Wednesday, January 24, 2007

Adult Listening

When I was a kid, I used to wait in line for hours for tickets to my favorite bands. When the doors opened, I made sure to be in that first crush of fans running for a spot against the stage where I could dance all night, get sweat on by my idols and get my ribs crushed every time the mosh pit surged.

We used to laugh at the adults we’d see at these shows. Sneering in wonder about what awful corporate job they had to get up for in the morning. In the great tradition of teen self absorption, we believed we’d never be like them.

This summer, a friend got us tickets for Gnarls Barkley.

“On the floor? You mean we’ll have to stand? The whole time?”

I am officially getting older – despite that, I’m fighting growing up tooth and nail. Going to see as much music as I can.

I’d been looking forward to the Death Cab For Cutie show for weeks. The set started nice and mellow as expected and the crowd settled into the seats at the lovely Greek Theatre. I marveled as I had for the last few years on how young the crowd was. How do these kids find out about the good stuff? And can they go away?

About halfway through the first set the flirtation going on in front of me between two little hipsters burst into dancing. The guy popped up and started rocking out. To a mellow quiet sit-down song. He beckoned to the girl who, intent on wooing this new potential catch, jumped up and started wiggling incoherently. We grown ups mumbled and grumbled.

I looked around the whole amphitheatre. Not one other person was on their feet. Everyone was enjoying the happy mellowness of Death Cab but these stupid kids. And me, who now wanted to kill them for ruining my show.

The girl looked around at the sour faces of the two rows worth of people whose view they were blocking and flipped us off. “You're all so old!” she screeched. I nearly had to wrap her Hello Kitty backpack around her neck. But I oh-so-adultly sat in silence, leaning in opposite sway to catch glimpses of the stage.

At this point the guy realized he was kind of being a jerk. He turned and gestured to the rest of us old sitters. “Get up! Come on, you guys! Why is no one dancing?”

“Because it’s not that kind of show!” I blurted before I could stop myself. And the floodgates were open. “We paid a lot of money for these tickets. We’ve had long days at work and we really want to sit, relax and enjoy the show. But we can’t thanks to you.”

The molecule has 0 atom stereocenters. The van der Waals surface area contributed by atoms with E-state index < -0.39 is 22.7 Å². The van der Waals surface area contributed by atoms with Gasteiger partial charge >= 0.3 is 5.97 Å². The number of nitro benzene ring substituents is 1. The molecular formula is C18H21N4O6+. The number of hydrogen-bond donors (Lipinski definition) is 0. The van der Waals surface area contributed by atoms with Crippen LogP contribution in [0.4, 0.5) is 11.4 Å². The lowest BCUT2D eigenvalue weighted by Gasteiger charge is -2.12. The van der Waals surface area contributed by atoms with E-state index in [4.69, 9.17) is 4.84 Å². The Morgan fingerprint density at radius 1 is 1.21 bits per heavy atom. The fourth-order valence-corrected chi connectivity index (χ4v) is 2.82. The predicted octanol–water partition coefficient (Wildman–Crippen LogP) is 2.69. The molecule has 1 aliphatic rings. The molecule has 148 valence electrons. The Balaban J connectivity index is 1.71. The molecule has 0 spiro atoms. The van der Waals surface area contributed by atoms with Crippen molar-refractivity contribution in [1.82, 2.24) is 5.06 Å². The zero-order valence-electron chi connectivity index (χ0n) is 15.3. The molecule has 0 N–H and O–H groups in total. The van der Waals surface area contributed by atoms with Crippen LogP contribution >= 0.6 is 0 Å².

The girl looked like she was going to climb over the seats at me which I would have actually welcomed because then it would have been self defense and who doesn’t want to pummel a petulant over-indulged teenager?

The boy, who’d obviously been raised by decent people, looked like he was wondering if his would-be date was a good choice after all. She continued to sneer and hurl insults at us while shaking her booty ever more aggressively.

“Please can I punch her? Please?” It was agreed that wouldn’t be a good choice. So my seat neighbors and I sat and seethed. Finally it dawned on me. I am the adult here. I should maybe act like it.

Reasoning with twinkie girl was obviously out of the question so at the next song lull I leaned forward to the guy and said as calmly as I could “Hey I totally get that you are trying to enjoy your favorite band the way that makes you happy and that’s cool. But we’d like to enjoy them our way too and our backs hurt or I’d totally be up there dancing with you. Do you think we could compromise?”

He smiled at me and nodded. We shook on it and for the rest of the concert they traded off sitting for every other song. I felt better and the people around me patted me on the back. The children had been dealt with.

The funny thing is ever since the show, I’ve been unable to listen to Death Cab. I flip to the next song every time a track comes on the iPod shuffle. What the heck? I love this band. It finally hit me, the sound of the songs I love take me right back to that moment of supreme frustration watching that bitchy little girl dance with irreverence like I used to.

Well bless her and send her on her way. I have to plant myself firmly in the realm of being grown up now. She’ll realize soon enough what a pain in the ass she was. And if I ever see her on the street…I’ll tell her to meet me behind the lockers after sixth period so I can kick her ass.

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